Being able to have quality statistical information goes beyond simply counting the victims. For the information to work and public policies to help women and girls to be designed, it is important to know a series of key data, such as the characteristics of the victims and the aggressors, the relationship between them, the contexts in which these were developed. crimes, the means used to cause death and whether the victim had filed any prior complaints against the attacker, among many other key details.

In 2021, at least 781 children and adolescents and other dependents lost their mother or caregiver due to femicide or feminicide in only 10 countries in the region that have data on the matter. This number reveals the great impact that gender violence has not only on female victims, but also on their families, the community and society as a whole. In Latin America, a growing group of countries has been incorporating into their legal frameworks and public policies the guarantee that the sons and daughters of women victims of femicide or feminicide receive economic reparations and comprehensive care services.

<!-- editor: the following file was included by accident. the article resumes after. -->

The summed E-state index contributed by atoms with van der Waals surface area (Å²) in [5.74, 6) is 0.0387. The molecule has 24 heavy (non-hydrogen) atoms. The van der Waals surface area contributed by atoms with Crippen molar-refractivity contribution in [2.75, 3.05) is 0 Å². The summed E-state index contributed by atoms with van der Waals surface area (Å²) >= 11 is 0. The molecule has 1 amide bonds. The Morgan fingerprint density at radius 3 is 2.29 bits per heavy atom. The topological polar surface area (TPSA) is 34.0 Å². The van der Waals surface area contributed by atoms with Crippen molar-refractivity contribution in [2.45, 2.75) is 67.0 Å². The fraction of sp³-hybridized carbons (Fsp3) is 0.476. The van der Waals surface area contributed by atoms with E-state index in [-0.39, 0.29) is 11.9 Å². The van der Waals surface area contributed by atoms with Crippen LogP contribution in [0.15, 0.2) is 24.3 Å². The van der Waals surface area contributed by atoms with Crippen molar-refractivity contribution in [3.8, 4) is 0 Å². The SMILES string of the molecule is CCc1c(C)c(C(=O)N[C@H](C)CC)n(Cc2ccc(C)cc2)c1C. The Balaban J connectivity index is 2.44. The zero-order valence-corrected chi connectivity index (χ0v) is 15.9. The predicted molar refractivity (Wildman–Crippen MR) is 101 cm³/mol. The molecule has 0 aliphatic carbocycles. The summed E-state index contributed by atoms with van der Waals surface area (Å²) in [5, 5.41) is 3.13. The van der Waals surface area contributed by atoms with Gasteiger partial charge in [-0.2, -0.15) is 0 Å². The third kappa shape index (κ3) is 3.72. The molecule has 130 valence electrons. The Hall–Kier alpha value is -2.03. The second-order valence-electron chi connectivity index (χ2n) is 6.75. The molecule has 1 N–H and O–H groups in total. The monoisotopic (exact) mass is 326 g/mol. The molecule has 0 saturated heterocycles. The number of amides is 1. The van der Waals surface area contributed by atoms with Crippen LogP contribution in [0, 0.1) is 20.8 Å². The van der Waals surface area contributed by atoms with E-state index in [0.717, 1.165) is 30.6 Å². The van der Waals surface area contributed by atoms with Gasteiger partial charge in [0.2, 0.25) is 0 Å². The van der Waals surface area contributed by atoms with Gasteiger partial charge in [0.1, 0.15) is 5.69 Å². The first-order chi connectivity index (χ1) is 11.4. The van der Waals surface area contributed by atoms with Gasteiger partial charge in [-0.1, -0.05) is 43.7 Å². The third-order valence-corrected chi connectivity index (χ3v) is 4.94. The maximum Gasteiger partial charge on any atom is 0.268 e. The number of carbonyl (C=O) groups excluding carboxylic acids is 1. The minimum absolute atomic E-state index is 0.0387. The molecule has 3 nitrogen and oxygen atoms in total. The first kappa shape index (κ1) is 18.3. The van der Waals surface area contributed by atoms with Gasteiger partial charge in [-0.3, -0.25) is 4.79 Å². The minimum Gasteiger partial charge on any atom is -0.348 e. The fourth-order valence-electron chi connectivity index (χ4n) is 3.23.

Gender-based violence is a phenomenon that is expressed in different ways and affects women in a transversal way. To make visible different aspects of this serious violation of human rights, the Gender Equality Observatory of Latin America and the Caribbean focuses on the situation regarding violence against girls and adolescent women, given that gender discrimination takes on specific characteristics. when crossed with age and life cycle, factors that also represent a determining axis of the distribution of well-being and power in the social structure (CEPAL, 2016).